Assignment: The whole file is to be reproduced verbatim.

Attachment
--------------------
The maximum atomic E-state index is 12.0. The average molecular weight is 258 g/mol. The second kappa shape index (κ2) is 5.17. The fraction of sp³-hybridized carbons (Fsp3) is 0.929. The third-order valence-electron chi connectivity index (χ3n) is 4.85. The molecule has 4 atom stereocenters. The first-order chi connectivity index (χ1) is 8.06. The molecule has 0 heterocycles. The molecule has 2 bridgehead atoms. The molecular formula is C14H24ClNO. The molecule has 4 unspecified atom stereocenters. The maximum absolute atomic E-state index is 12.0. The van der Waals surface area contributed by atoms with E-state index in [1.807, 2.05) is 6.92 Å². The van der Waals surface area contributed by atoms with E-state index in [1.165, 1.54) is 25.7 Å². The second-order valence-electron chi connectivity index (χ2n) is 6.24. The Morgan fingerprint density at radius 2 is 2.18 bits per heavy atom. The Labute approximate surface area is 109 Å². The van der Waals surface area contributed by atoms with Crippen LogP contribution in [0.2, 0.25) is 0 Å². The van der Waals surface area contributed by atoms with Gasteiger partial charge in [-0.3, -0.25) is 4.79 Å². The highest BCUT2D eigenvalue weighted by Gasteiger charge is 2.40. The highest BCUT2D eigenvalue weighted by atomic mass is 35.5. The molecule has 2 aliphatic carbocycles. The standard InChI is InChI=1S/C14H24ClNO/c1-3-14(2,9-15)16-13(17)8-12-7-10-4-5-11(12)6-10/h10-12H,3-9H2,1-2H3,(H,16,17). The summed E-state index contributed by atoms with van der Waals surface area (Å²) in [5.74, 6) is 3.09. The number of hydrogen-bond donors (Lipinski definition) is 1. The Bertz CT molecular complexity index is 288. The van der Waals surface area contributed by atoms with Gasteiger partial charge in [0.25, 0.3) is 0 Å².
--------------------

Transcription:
The maximum atomic E-state index is 12.0. The average molecular weight is 258 g/mol. The second kappa shape index (κ2) is 5.17. The fraction of sp³-hybridized carbons (Fsp3) is 0.929. The third-order valence-electron chi connectivity index (χ3n) is 4.85. The molecule has 4 atom stereocenters. The first-order chi connectivity index (χ1) is 8.06. The molecule has 0 heterocycles. The molecule has 2 bridgehead atoms. The molecular formula is C14H24ClNO. The molecule has 4 unspecified atom stereocenters. The maximum absolute atomic E-state index is 12.0. The van der Waals surface area contributed by atoms with E-state index in [1.807, 2.05) is 6.92 Å². The van der Waals surface area contributed by atoms with E-state index in [1.165, 1.54) is 25.7 Å². The second-order valence-electron chi connectivity index (χ2n) is 6.24. The Morgan fingerprint density at radius 2 is 2.18 bits per heavy atom. The Labute approximate surface area is 109 Å². The van der Waals surface area contributed by atoms with Crippen LogP contribution in [0.2, 0.25) is 0 Å². The van der Waals surface area contributed by atoms with Gasteiger partial charge in [-0.3, -0.25) is 4.79 Å². The highest BCUT2D eigenvalue weighted by Gasteiger charge is 2.40. The highest BCUT2D eigenvalue weighted by atomic mass is 35.5. The molecule has 2 aliphatic carbocycles. The standard InChI is InChI=1S/C14H24ClNO/c1-3-14(2,9-15)16-13(17)8-12-7-10-4-5-11(12)6-10/h10-12H,3-9H2,1-2H3,(H,16,17). The summed E-state index contributed by atoms with van der Waals surface area (Å²) in [5.74, 6) is 3.09. The number of hydrogen-bond donors (Lipinski definition) is 1. The Bertz CT molecular complexity index is 288. The van der Waals surface area contributed by atoms with Gasteiger partial charge in [0.25, 0.3) is 0 Å².